Wellness Wisdom for Busy Women is not about the perfect body or the perfect morning routine. It’s about real women who understand that good health underpins every area of their life and shapes who they are and how they show up in the world. Get a glimpse into the lives of women just like you and find out how these women prioritise wellbeing… no matter how chaotic life is!
In this bonus episode, I share some really simple self care tips for those of you who may be struggling with the latest round of COVID-related restrictions and wondering when or if this will ever end.
If you’d prefer to watch, head over to Instagram when you’ll find the recorded conversation or click play below to listen while you multitask.
Although the physiological, ecnomic and social impact of the COVID-19 pandemic has been felt differently around Australia and the world, we are all living through an experience that our mind and nervous system have no frame of reference for. We have been in a heightened state of alert for more than 18 months and there is no end in sight.
I don’t have a crystal ball. I don’t know what the future holds. But I do know that stress isn’t going to magically disappear so we need tools and strategies to help us manage our response to it, so we can be resilient in the face of stress, loss, change and uncertainty.
There are lots of things we can’t do right now. And, for many of us, the things we usually do to manage stress have been taken away or curtailed. And perhaps we’ve replaced them with less helpful strategies like food or wine or online shopping.
So, let’s look at what we CAN do right now. Here are 5 things that are within your control.
1. Feel your feelings
First things first, I’m going to encourage you to feel your feelings.
If you’ve been hanging around here any length of time you’ll know that there are a couple of things about the wellness industry that grind my gears. The first is selling false promises. The second is spiritual bypassing and toxic positivity.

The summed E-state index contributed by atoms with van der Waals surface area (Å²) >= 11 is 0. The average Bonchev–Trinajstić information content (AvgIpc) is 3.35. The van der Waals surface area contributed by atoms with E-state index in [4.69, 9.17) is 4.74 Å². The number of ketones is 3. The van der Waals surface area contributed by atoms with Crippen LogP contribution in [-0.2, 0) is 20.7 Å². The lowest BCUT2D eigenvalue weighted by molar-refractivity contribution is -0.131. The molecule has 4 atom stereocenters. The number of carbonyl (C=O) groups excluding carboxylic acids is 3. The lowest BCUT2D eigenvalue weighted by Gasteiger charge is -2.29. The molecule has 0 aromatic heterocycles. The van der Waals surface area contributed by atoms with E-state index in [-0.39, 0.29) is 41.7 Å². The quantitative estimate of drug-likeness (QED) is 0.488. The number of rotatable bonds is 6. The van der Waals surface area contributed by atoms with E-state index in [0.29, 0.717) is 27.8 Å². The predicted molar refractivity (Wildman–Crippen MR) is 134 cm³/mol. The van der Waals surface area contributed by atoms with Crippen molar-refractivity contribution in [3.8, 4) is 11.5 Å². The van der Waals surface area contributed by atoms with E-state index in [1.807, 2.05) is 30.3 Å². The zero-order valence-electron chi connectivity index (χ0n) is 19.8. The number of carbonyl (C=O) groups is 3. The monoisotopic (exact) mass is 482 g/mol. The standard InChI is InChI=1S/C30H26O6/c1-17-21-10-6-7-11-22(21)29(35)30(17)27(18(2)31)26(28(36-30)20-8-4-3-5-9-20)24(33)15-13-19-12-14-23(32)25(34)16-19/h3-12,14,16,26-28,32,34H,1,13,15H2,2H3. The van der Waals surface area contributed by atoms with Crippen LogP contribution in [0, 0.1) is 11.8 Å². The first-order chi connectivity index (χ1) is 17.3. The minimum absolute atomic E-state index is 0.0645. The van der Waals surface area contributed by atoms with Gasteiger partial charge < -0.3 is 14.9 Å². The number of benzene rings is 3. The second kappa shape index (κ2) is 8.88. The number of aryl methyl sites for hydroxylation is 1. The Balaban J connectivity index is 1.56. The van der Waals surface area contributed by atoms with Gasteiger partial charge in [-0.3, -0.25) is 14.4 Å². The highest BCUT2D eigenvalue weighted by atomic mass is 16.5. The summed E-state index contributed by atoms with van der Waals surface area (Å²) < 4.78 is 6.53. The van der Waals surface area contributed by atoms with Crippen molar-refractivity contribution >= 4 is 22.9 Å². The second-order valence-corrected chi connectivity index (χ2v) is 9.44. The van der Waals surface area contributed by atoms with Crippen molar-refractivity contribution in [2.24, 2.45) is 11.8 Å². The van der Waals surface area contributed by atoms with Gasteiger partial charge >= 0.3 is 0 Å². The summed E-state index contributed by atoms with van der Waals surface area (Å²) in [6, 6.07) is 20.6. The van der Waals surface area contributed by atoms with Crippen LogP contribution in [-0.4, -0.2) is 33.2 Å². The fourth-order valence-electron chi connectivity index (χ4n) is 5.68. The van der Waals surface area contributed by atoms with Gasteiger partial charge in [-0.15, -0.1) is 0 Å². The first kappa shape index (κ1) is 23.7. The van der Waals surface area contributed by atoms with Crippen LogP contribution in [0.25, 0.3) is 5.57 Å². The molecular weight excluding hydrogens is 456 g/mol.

Now, I’m the first to champion the benefits of gratitude and my own daily gratitude practice has seen me through some incredibly dark times. My issue is that sometimes gratitude is conflated with good vibes only and this mantra is incredibly problematic; it’s unrealistic and it demonises certain feelings.
ALL feelings have a purpose and a place… even those we typically think of as negative such as anger, frustration, sadness and grief.
Suppressing those emotions or pretending they don’t exist has far-reaching implications and I encourage you to tune in and get a sense of what emotions are showing up for you. Then, give yourself the time, space and grace to actually feel your feelings. All of them. Even the uncomfortable ones.
Feel them and process them in a way that feels productive and wise for you. You may find it useful to journal – stream-of-consciousness writing can be incredibly cathartic – or you might cry in the shower or scream into a pillow. Whatever you do, get it out. But recognise that these strategies may not be enough and that’s ok. Please don’t be afraid to ask for support because you do not need to do this alone. Talk to your GP or reach out to me. I am always happy to connect you to a mental health professional near you.
2. Edit your to-do list
One of the first things we do in my self-paced mini course PAUSE: 7 days of self care is to edit your to-do list by getting rid of non-essential tasks and activities.